Increase in people dying at home in Preston

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Pandemic blame for increase in numbers dying at home in the city

More people have died at home in Preston during the coronavirus pandemic than in the years before it.

End of life charity Marie Curie said many people across England and Wales avoided hospitals during the crisis because they wanted to protect the NHS, or feared catching coronavirus.

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Figures from the Office for National Statistics show there were 619 deaths at homes in Preston between the start of 2020 and August 20 this year.

Rise in deaths at Preston homes during pandemicRise in deaths at Preston homes during pandemic
Rise in deaths at Preston homes during pandemic

Of those, 395 occurred last year – 116 more than the annual average of 279 recorded between 2015 and 2019.

And so far in 2021 there have been 224 deaths at private homes, compared to an average of 183 for the same period in pre-pandemic years.

Across England and Wales, there were around 99,000 deaths at home in the first 33 weeks of 2021 – 23 per cent more than the five-year average.

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By contrast, hospitals saw a three per cent fall, and care homes a five per cent fall.

The Nuffield Trust said the pandemic has seen a "sustained rise" in the number of people dying at home compared to the five-year average – though the reasons why are not clear.

Dr Sarah Scobie, deputy director of research at the think tank, said: "Patient choice could be one factor, with more people choosing to die at home with family rather than in hospitals or care homes due to Covid-19 visiting restrictions.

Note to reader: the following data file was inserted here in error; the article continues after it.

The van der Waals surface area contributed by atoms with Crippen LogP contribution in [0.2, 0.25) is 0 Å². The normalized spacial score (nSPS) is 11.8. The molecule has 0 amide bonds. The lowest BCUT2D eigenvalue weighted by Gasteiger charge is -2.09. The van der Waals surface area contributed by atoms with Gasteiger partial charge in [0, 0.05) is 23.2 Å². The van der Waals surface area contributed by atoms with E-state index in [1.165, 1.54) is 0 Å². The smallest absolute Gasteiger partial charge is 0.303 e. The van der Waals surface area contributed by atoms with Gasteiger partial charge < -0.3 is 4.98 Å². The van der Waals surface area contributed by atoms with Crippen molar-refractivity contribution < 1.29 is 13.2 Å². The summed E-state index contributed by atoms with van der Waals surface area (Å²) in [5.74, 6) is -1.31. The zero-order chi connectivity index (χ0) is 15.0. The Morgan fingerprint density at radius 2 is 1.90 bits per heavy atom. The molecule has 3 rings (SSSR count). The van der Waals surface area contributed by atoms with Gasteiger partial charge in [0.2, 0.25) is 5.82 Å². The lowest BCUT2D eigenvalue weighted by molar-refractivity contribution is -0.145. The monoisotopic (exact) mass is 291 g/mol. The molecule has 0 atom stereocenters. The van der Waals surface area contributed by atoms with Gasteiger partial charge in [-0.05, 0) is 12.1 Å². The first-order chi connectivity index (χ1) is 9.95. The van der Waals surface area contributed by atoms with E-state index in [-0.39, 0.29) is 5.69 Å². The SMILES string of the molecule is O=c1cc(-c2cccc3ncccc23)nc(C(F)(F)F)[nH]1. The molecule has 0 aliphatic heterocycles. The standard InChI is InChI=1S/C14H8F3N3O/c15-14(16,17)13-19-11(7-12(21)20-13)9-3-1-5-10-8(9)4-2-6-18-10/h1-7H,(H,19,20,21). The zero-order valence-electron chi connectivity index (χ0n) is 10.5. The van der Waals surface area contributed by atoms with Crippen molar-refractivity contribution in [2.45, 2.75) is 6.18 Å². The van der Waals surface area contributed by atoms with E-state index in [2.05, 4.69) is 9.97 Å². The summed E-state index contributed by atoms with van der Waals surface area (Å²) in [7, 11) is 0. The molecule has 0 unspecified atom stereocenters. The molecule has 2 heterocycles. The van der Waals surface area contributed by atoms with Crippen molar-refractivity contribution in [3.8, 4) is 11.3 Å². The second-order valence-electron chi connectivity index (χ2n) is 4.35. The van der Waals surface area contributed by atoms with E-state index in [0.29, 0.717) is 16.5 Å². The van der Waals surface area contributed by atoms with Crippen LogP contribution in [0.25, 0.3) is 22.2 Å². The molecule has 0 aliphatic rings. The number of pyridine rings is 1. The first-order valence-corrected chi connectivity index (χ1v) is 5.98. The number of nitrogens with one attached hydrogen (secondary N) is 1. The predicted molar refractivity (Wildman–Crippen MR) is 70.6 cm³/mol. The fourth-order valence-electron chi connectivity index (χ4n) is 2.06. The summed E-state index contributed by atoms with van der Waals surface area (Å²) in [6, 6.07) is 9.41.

"However, there is a fear that some may be putting off seeking urgent medical help.

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“While it has been an ambition of health and care services to give more people the choice of dying at home, beyond the pandemic, it has to be accompanied by ensuring families and patients will be able to access the right end-of-life support.”

Around three per cent of the deaths at private homes in Preston had any mention of Covid-19 on the death certificate, compared to three per cent nationally.

Sam Royston, director of policy and research at Marie Curie, said: “A higher proportion of deaths last year happened at home as people responded to the government advice which was to protect the NHS by staying at home to save lives.

"Many people nearing the end of their lives or living with a terminal illness were fearful of going into hospital and potentially catching the virus, not being able to see their loved ones, and sadly the possibility of dying alone."

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He added that the number of people dying at home is going to increase, and as the population ages increased demand for palliative care in the community will follow.

A Department of Health and Social Care spokesman said: "The health service is open and we urge anyone to come forward to seek treatment if they need it.

“We are committed to backing the NHS at every turn, ensuring it has everything it needs to provide excellent care to the public and this year we have provided a further £29bn to support health and care services, including an extra £1bn to tackle the backlogs that have built up during the pandemic.”